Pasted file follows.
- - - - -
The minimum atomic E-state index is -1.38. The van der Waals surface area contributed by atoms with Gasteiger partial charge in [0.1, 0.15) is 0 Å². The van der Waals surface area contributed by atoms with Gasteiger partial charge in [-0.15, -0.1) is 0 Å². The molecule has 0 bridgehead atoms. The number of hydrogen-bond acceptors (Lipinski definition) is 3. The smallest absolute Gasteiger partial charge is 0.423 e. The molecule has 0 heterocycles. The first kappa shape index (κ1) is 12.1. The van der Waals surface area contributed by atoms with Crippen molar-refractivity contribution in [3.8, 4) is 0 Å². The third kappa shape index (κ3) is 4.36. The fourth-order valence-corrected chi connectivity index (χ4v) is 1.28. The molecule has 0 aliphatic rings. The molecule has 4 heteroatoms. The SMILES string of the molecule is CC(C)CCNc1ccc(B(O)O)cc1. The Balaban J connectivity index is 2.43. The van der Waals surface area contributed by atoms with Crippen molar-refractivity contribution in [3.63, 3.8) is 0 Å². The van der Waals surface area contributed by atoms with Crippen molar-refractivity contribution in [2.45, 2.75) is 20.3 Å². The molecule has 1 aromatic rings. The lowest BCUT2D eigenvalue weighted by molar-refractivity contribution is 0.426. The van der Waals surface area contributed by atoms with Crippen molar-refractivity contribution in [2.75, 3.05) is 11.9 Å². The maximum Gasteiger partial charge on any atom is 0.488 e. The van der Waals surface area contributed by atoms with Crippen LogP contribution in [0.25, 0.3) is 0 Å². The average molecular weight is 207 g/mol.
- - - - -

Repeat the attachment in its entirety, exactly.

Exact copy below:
The minimum atomic E-state index is -1.38. The van der Waals surface area contributed by atoms with Gasteiger partial charge in [0.1, 0.15) is 0 Å². The van der Waals surface area contributed by atoms with Gasteiger partial charge in [-0.15, -0.1) is 0 Å². The molecule has 0 bridgehead atoms. The number of hydrogen-bond acceptors (Lipinski definition) is 3. The smallest absolute Gasteiger partial charge is 0.423 e. The molecule has 0 heterocycles. The first kappa shape index (κ1) is 12.1. The van der Waals surface area contributed by atoms with Crippen molar-refractivity contribution in [3.8, 4) is 0 Å². The third kappa shape index (κ3) is 4.36. The fourth-order valence-corrected chi connectivity index (χ4v) is 1.28. The molecule has 0 aliphatic rings. The molecule has 4 heteroatoms. The SMILES string of the molecule is CC(C)CCNc1ccc(B(O)O)cc1. The Balaban J connectivity index is 2.43. The van der Waals surface area contributed by atoms with Crippen molar-refractivity contribution in [3.63, 3.8) is 0 Å². The van der Waals surface area contributed by atoms with Crippen molar-refractivity contribution in [2.45, 2.75) is 20.3 Å². The molecule has 1 aromatic rings. The lowest BCUT2D eigenvalue weighted by molar-refractivity contribution is 0.426. The van der Waals surface area contributed by atoms with Crippen molar-refractivity contribution in [2.75, 3.05) is 11.9 Å². The maximum Gasteiger partial charge on any atom is 0.488 e. The van der Waals surface area contributed by atoms with Crippen LogP contribution in [0.25, 0.3) is 0 Å². The average molecular weight is 207 g/mol.